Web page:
Three Essays on the Dynamics of Legislatures in Monarchical Regimes: Kuwait’s National Assembly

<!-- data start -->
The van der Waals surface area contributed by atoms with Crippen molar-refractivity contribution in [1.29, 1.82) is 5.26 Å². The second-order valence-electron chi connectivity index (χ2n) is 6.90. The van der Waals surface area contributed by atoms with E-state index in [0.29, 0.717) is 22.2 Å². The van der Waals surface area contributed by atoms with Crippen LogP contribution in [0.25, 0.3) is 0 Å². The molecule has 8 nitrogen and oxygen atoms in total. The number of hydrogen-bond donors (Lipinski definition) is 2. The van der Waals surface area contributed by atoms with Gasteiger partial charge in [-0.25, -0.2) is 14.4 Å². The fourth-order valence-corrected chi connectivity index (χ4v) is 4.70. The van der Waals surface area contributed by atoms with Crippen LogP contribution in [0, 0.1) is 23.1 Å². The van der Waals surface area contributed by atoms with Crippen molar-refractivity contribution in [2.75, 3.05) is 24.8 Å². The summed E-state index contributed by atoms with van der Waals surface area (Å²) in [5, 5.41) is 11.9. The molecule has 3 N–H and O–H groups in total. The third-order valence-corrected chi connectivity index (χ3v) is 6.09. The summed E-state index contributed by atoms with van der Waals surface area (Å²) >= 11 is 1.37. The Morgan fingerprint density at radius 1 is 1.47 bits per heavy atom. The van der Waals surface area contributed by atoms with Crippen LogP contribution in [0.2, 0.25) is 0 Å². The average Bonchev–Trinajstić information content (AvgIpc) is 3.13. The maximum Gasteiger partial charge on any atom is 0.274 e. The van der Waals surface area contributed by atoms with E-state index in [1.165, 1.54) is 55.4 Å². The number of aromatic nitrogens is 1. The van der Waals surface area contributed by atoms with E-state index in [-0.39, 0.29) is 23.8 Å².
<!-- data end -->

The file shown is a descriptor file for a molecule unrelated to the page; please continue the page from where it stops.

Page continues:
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The Literature on institutions in authoritarian regimes has made important advances in terms of our understanding of how these institutions affect political and economic outcomes, like regime survival, stability, and economic growth. Despite these important advances the literature’s macro approach has often mean that we know very little about the actual internal dynamics of these institutions. For example, how are legislators actually selected in authoritarian assemblies? And how do these legislatures behave once they make it into an authoritarian assembly? Moreover, there is often an assumption that these institutions have a uniform effect regardless of the authoritarian regime type. To be sure a few studies have attempted to rectify this shortcoming by examining the internal dynamics of legislatures using single case studies. Yet these studies focused on single party regimes leaving other regime types unexplored. I attempt to fill this gap by examining these dynamics within the context of monarchical regimes. I use the case of the Kuwaiti National Assembly (KNA) to answer three important questions about the internal dynamics of legislatures in monarchical regimes. In the first paper I examine the function of these legislatures using votes on economic issues. I find that monarchical regimes contrary to conventional wisdom are not just simply venues for the distribution of rent but also serve as venues to contest long term economic policies. In the second paper I examine how legislators are selected in monarchical regimes with no dominant ruling parties. I show that these types of regimes deliberately choose electoral formulas that not only encourage the multiplication and fragmentation of political blocs and electoral lists, but also disadvantage larger political blocs and electoral lists by discouraging coordination between them. In the third paper I explore how legislators in authoritarian regimes behave and vote once they make it into the assembly. In find that dimensions of conflict are and voting in monarchical regimes is multidimensional. One dimension is based on a social divide dimension that stems from the lack of an institutionalized party structure, and another dimensions is based on a pro- and anti- government divide that is based on the positions legislators take vis-à-vis the government in motions of confidence. These findings are important because they facilitate a comparison with other authoritarian regimes types especially with the available studies on single party regimes.